Owen Doyle: Clearout red cards will see the penny finally drop with players and coaches

Scotland’s Zander Fagerson the latest to head for an early shower for a reckless hit

Scotland’s Zander Fagerson reacts after being sent off by referee Matt Carley during the Six Nations game against Wales at Murrayfield. Photograph: Stu Forster/Getty Images

Scotland’s Zander Fagerson reacts after being sent off by referee Matt Carley during the Six Nations game against Wales at Murrayfield. Photograph: Stu Forster/Getty Images

 

Ireland went close, but did they really? While Andy Farrell described the match as ‘one that got away’, I’m not so sure. To support his view, James Lowe came excruciatingly close to a corner-flag try, and Billy Burns’s early blocked tee-shot saw three points going astray.

But, inevitably, there is another side to that coin. The penalised tackle on Keith Earls, which led to an attacking Irish lineout, looked a harsh sanction, far from the required ‘clear and obvious’.

France pinched the throw, but poorly, which enabled an alert Rónan Kelleher to run in for a 7-pointer. Referee Luke Pearce did not seem interested in a full review of the lineout, and there remains a question if there was an Irish knock-on. The TMO is there for a purpose, and must surely be used to the fullest for pivotal try-scoring moments, as it was for Lowe’s ‘try’.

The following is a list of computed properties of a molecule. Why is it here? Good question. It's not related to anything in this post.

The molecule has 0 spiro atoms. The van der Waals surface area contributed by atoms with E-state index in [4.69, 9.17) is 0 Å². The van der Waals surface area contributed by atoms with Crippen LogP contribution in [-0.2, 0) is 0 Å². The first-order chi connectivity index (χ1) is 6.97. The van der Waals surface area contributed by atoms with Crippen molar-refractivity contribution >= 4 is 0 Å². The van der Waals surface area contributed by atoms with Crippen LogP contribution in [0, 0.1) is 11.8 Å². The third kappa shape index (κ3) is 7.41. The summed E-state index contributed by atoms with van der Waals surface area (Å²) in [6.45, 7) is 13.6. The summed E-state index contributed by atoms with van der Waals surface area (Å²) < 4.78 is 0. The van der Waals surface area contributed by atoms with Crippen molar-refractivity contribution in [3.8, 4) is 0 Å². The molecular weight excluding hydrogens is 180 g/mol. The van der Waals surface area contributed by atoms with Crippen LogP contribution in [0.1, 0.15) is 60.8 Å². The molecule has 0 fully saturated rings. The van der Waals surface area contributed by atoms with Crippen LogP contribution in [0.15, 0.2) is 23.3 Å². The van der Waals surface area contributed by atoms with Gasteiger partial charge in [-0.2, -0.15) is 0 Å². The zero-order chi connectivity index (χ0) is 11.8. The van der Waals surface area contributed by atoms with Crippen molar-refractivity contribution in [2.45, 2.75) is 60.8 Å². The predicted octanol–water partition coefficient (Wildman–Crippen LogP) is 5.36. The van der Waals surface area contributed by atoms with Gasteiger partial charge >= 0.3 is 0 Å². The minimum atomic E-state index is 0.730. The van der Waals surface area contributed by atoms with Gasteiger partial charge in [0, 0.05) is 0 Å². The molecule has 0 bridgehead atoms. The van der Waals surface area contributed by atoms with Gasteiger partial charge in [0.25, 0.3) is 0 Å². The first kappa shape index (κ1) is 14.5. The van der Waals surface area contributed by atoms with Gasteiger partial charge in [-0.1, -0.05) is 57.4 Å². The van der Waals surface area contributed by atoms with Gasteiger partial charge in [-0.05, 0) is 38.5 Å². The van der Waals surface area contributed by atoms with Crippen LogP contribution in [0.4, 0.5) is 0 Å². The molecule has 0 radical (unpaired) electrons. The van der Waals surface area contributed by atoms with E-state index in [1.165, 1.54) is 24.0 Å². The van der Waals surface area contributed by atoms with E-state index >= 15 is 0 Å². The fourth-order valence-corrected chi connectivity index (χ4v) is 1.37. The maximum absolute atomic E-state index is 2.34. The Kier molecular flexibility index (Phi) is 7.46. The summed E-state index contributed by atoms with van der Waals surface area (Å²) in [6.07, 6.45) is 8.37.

It’s hard not to think, if the match had taken place in a packed Stade de France, that the crowd pressure would have ‘persuaded’ the referee to examine matters in detail.

A strictly interpreted high tackle by France yielded another three points to Ireland; France also butchered a certain seven points when Paul Willemse contrived to head the ball dead with the tryline beckoning.

Pearce, mercifully, was less verbose than is his wont. He’s done well to brush up on his French, but we could usefully have heard a lot less from him in the final quarter. A work in progress.

Ireland’s Rónan Kelleher scores a try during the Six Nations game against France at the Aviva stadium. Photograph: Billy Stickland/Inpho
Ireland’s Rónan Kelleher scores a try during the Six Nations game against France at the Aviva stadium. Photograph: Billy Stickland/Inpho

Ireland cannot be faulted for immense effort, and as the clock wound down they ferociously went through multiple phases, but nonetheless ended up losing metres. Their kicking game didn’t match the probing precision of the French, and – again in comparison – the Irish backs looked pretty static. Add in more poor defending, and there’s a lot of work to do.

But sort these out and there’s a good chance we can give England one heck of a battle when they come calling.

When Scotland’s Zander Fagerson headed for an early shower their supporters’ collective groan went high up the Richter scale. In a moment of crass stupidity he cocked his forearm and slammed into Wyn Jones’s head – referee Matt Carley examined the evidence and correctly produced a red card. Scottish disagreement holds no water whatsoever.

Fagerson had come from quite a distance, and had time to choose a different option; it makes it more difficult for the judicial panel to find mitigation, but no doubt it will.